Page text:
Christmas fell on a Saturday in 1971. Arrow kept the plant open through the end of the day Thursday, so Susan had Christmas Eve off. The frame shop closed at noon on Christmas Eve, so I got home early. Since our usual pizza places would be closed on Saturday, we had $5 extra in our budget; we had decided to add it to our savings account when the bank opened on Monday.
Having nothing else to do on Christmas Eve night, we drove around and looked at Christmas lights. We had made the usual College Street route--that's where Cedartown's more affluent houses were located--then drove around a little more. Our circuitous trip took us down East Avenue, past Croker's, a grocery store-hardware store-general store that was a regular stop for us because they sold old comics for a nickel each and we could get some good reading cheap. Croker's was still open; Croker's was one of those stores that was open every day of the year, and they were usually crowded on the holidays because they were open when everyone else was closed.
We had decided to stop and look around for a few minutes because there was nothing else to do on Christmas Eve night. I had just parked the Volkswagen and was getting out when Susan said, "Hey, look!" She was pointing to a small group of tied and bundled Christmas trees--the leftovers and rejects that hadn't sold. $1 each, the sign said. We both looked at the trees for a minute, then Susan said, "That one doesn't look too bad." It was a skimpy tree, sparse on one side, but it wasn't a Charlie Brown tree. The evergreen fragrance was still strong, and the limbs didn't shed needles when we turned the tree around to inspect it.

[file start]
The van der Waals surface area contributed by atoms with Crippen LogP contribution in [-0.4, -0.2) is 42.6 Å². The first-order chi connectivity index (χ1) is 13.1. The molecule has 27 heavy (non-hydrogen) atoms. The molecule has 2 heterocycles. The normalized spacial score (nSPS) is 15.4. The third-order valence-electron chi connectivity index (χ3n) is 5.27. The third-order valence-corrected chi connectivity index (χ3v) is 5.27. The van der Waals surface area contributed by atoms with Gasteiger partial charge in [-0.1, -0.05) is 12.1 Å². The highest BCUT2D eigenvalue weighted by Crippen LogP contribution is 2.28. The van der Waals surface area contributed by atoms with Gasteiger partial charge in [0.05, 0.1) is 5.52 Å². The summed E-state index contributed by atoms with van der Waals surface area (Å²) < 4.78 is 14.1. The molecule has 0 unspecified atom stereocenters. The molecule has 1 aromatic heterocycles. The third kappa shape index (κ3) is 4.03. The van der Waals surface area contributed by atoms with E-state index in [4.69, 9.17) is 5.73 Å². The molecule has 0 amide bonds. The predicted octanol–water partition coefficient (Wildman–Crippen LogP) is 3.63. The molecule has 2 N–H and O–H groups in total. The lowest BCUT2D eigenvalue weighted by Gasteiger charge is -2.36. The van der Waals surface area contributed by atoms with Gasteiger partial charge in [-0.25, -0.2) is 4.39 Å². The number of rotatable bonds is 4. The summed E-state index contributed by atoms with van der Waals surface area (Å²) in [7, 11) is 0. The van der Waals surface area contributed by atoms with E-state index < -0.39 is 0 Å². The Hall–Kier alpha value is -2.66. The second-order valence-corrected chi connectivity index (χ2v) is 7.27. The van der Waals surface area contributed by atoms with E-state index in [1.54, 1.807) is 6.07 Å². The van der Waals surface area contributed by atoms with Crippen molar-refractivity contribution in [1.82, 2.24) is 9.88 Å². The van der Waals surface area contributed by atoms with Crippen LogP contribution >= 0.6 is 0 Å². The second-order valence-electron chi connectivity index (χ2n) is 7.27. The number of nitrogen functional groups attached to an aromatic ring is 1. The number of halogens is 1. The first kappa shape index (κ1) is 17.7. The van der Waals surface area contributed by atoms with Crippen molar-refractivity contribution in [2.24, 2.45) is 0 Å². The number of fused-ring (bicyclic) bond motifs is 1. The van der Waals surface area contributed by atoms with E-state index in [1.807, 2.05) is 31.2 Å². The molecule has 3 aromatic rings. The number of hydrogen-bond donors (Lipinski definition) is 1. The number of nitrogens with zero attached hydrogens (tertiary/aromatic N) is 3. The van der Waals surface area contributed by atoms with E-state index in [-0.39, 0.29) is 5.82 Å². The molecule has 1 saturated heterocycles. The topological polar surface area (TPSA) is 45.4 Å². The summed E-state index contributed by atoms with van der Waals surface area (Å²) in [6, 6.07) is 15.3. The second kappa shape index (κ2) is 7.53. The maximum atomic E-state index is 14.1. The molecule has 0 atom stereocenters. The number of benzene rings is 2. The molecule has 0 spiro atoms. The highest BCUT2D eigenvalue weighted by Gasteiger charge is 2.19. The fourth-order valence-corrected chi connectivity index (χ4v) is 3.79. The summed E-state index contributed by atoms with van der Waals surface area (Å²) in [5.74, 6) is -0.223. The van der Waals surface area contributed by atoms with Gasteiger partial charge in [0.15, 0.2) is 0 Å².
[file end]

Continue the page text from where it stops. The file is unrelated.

"What do you think?" Susan looked hesitant and eager at the same time.
"Let's get a tree." I went inside and paid, then came out and tossed the tree on the roof of the VW. I also bought three 10¢ packages of silver icicles. The store clerk gave us a bundle of twine to tie it with; after we had secured it as well as we could, I rolled down the driver's side window and held it with my left hand all the way home, steering with my knees whenever I had to shift gears on the manual-transmission VW.
We got home a little before nine. By ten, we had the tree decorated. Sure, the ornaments were sparse, and the tree trunk was twisted just enough that the tree looked a little crooked no matter how we adjusted the tree stand my parents had given us along with the ornaments--but it was obviously a Christmas tree. There was no tree skirt, and there were no lights--Mom and Dad hadn't given us any because they were using them, and we hadn't bought any because we hadn't planned to put up a tree--but it didn't matter. It was a Christmas tree, our first. We spent a little quiet time admiring it once it was up. We got out the few gifts that we had for one another and placed them under the tree. Turned out that both of us had broken the "two gifts for each of us" rule.
We didn't own any Christmas albums, so we found some Christmas music on the radio and just sat on the sofa for a while, enjoying an unplanned and last minute Christmas that had come together by happenstance. The next morning, we got up and sat on the sofa near the tree again, opening our few presents. Since the tree hadn't gone up until Christmas Eve, we decided to leave it up until New Years--a tradition we follow to this day.